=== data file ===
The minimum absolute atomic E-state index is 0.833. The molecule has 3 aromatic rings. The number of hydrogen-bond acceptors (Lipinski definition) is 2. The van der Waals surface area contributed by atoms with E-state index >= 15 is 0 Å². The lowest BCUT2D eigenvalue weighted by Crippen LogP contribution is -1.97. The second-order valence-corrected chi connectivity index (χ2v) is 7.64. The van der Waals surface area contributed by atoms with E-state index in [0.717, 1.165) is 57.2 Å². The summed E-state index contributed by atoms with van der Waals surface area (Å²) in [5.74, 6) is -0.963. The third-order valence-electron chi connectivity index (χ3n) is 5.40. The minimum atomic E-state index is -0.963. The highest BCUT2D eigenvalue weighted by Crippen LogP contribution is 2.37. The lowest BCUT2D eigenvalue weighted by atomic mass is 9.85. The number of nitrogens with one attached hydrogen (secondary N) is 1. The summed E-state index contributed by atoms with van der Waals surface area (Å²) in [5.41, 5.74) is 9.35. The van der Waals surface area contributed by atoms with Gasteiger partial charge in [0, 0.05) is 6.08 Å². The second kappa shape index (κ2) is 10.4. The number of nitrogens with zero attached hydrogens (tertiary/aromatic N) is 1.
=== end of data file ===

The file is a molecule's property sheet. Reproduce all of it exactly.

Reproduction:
The minimum absolute atomic E-state index is 0.833. The molecule has 3 aromatic rings. The number of hydrogen-bond acceptors (Lipinski definition) is 2. The van der Waals surface area contributed by atoms with E-state index >= 15 is 0 Å². The lowest BCUT2D eigenvalue weighted by Crippen LogP contribution is -1.97. The second-order valence-corrected chi connectivity index (χ2v) is 7.64. The van der Waals surface area contributed by atoms with E-state index in [0.717, 1.165) is 57.2 Å². The summed E-state index contributed by atoms with van der Waals surface area (Å²) in [5.74, 6) is -0.963. The third-order valence-electron chi connectivity index (χ3n) is 5.40. The minimum atomic E-state index is -0.963. The highest BCUT2D eigenvalue weighted by Crippen LogP contribution is 2.37. The lowest BCUT2D eigenvalue weighted by atomic mass is 9.85. The number of nitrogens with one attached hydrogen (secondary N) is 1. The summed E-state index contributed by atoms with van der Waals surface area (Å²) in [5.41, 5.74) is 9.35. The van der Waals surface area contributed by atoms with Gasteiger partial charge in [0, 0.05) is 6.08 Å². The second kappa shape index (κ2) is 10.4. The number of nitrogens with zero attached hydrogens (tertiary/aromatic N) is 1.